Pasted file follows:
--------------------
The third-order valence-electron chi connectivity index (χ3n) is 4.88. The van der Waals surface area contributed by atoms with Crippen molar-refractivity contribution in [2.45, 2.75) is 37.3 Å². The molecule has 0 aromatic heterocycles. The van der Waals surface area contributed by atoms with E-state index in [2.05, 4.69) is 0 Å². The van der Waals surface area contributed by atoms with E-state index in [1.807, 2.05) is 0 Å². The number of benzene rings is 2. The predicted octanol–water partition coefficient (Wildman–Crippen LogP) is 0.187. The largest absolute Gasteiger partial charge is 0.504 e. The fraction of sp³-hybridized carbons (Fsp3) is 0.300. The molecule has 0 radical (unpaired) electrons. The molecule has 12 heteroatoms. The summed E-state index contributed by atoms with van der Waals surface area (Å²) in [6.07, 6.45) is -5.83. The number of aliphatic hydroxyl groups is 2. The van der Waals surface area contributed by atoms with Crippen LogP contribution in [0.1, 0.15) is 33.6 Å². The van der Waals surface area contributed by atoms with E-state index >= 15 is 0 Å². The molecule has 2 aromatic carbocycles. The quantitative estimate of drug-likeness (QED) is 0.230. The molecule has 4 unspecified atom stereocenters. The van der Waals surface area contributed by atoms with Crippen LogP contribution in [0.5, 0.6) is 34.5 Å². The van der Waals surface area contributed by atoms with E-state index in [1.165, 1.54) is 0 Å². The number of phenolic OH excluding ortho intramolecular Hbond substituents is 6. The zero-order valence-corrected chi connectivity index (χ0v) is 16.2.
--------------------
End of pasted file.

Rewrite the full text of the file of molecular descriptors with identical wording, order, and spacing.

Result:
The third-order valence-electron chi connectivity index (χ3n) is 4.88. The van der Waals surface area contributed by atoms with Crippen molar-refractivity contribution in [2.45, 2.75) is 37.3 Å². The molecule has 0 aromatic heterocycles. The van der Waals surface area contributed by atoms with E-state index in [2.05, 4.69) is 0 Å². The van der Waals surface area contributed by atoms with E-state index in [1.807, 2.05) is 0 Å². The number of benzene rings is 2. The predicted octanol–water partition coefficient (Wildman–Crippen LogP) is 0.187. The largest absolute Gasteiger partial charge is 0.504 e. The fraction of sp³-hybridized carbons (Fsp3) is 0.300. The molecule has 0 radical (unpaired) electrons. The molecule has 12 heteroatoms. The summed E-state index contributed by atoms with van der Waals surface area (Å²) in [6.07, 6.45) is -5.83. The number of aliphatic hydroxyl groups is 2. The van der Waals surface area contributed by atoms with Crippen LogP contribution in [0.1, 0.15) is 33.6 Å². The van der Waals surface area contributed by atoms with E-state index >= 15 is 0 Å². The molecule has 2 aromatic carbocycles. The quantitative estimate of drug-likeness (QED) is 0.230. The molecule has 4 unspecified atom stereocenters. The van der Waals surface area contributed by atoms with Crippen LogP contribution in [0.5, 0.6) is 34.5 Å². The van der Waals surface area contributed by atoms with E-state index in [1.165, 1.54) is 0 Å². The number of phenolic OH excluding ortho intramolecular Hbond substituents is 6. The zero-order valence-corrected chi connectivity index (χ0v) is 16.2.